Posh & Posher – Not Just Politics
FROM THE 28TH JANUARY
Catching up with some TV, starting first with the BBC’s documentary, Posh & Posher.
The programme was, in many ways, Andrew Neil’s lovenote to the grammar school. The basic thesis seems to be that there will always be stratification in society, so it’s better that it’s done through academic selection, which has some semblance of meritocracy, instead of privilege. Having gone to a grammar school, I’m a bit torn over the issue of selection. It worked out for me, after all. The other day, I met another guy who failed to pass his eleven plus, and 14 years down the line he was still bitter and angry about it. He’d still done alright out of life, though.
Grammar’s, I think, help foster people into a range of professions – not just politics – but medicine, law and finance for sure. By helping people of any background chance their status, they encourage social mobility, as well as diversity (the smallest minority in parliament is seemingly anyone from ‘the working class’). How much that’s down to the school, and how much down to skimming the top 25% is the contentious point. How much value does a grammar school add?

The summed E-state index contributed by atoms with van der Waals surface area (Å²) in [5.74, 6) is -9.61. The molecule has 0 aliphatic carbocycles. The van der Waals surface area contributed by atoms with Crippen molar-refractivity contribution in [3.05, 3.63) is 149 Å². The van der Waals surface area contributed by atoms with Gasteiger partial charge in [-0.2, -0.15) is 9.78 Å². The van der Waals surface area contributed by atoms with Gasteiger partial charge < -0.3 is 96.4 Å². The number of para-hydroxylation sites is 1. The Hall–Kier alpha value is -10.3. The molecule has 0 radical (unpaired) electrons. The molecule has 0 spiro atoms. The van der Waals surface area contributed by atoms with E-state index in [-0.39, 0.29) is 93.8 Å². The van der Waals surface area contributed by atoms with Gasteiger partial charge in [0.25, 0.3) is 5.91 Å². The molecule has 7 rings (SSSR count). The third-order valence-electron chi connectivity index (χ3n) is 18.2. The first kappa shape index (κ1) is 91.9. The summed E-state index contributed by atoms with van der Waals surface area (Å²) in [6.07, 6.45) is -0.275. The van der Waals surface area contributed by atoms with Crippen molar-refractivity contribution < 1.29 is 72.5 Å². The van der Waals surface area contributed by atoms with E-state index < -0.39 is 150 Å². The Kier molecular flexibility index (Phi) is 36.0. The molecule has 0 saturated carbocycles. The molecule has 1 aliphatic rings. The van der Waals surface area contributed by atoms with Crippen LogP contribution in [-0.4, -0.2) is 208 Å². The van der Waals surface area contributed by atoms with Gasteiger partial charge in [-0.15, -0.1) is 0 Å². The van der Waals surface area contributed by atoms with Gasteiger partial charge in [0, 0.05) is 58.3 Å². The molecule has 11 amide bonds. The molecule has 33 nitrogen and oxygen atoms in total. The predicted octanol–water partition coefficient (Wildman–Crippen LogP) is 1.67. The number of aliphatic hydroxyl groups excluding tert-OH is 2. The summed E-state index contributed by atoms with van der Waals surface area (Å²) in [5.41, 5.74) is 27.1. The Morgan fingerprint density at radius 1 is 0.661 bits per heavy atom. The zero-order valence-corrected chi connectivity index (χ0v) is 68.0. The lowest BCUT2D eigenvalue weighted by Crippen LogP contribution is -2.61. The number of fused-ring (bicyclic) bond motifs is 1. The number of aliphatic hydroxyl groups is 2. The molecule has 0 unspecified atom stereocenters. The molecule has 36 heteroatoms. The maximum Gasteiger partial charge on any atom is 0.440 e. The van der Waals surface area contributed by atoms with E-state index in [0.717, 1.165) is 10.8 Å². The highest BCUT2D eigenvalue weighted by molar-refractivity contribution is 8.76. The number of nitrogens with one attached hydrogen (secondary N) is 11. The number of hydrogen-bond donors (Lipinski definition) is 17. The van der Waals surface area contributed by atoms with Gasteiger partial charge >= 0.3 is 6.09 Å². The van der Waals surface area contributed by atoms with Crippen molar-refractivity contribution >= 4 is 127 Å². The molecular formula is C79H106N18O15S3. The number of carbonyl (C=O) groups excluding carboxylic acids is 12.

I’ve been reading Paddy Ashdown’s biography, and while he is very clearly no saint, it did make me even more set against the idea of professional politicians. The idea of wanting that power, without having an ideology formed and tested in the real world is more than a little terrifying to me. People who can afford to intern, be SPAGS, get to the right places – and have the background to get them there – seem to me to be the least likely to be able to connect with the everyday. The documentary is right to point out that now that Labour has joined in on that merry dance, there’s a colossal number of people without a voice who may trend towards fringe parties with less than savoury agendas. At least they’ll talk to them, after all.
And the arts aren’t too different – there are a lot of ‘posh’ kids in film world, especially. Again, being able to afford to intern in the right places invariably boosts your chances. There are no unions (and now, fewer funding bodies) to guide that level of training. Once people get to the top in this country, there’s so little to go around that they grip it tightly, leaving only crumbs for those below them. I’d be more bitter about it, if I was a little less lazy and could claim that’d been my only barrier so far…!
(For the record, Central’s state school intake is 88%. It fears this will drop in the coming years. The reasons for that, I’ll let you ruminate on.)
(P.S. We got some funding for Italy project from Ideastap – good times)
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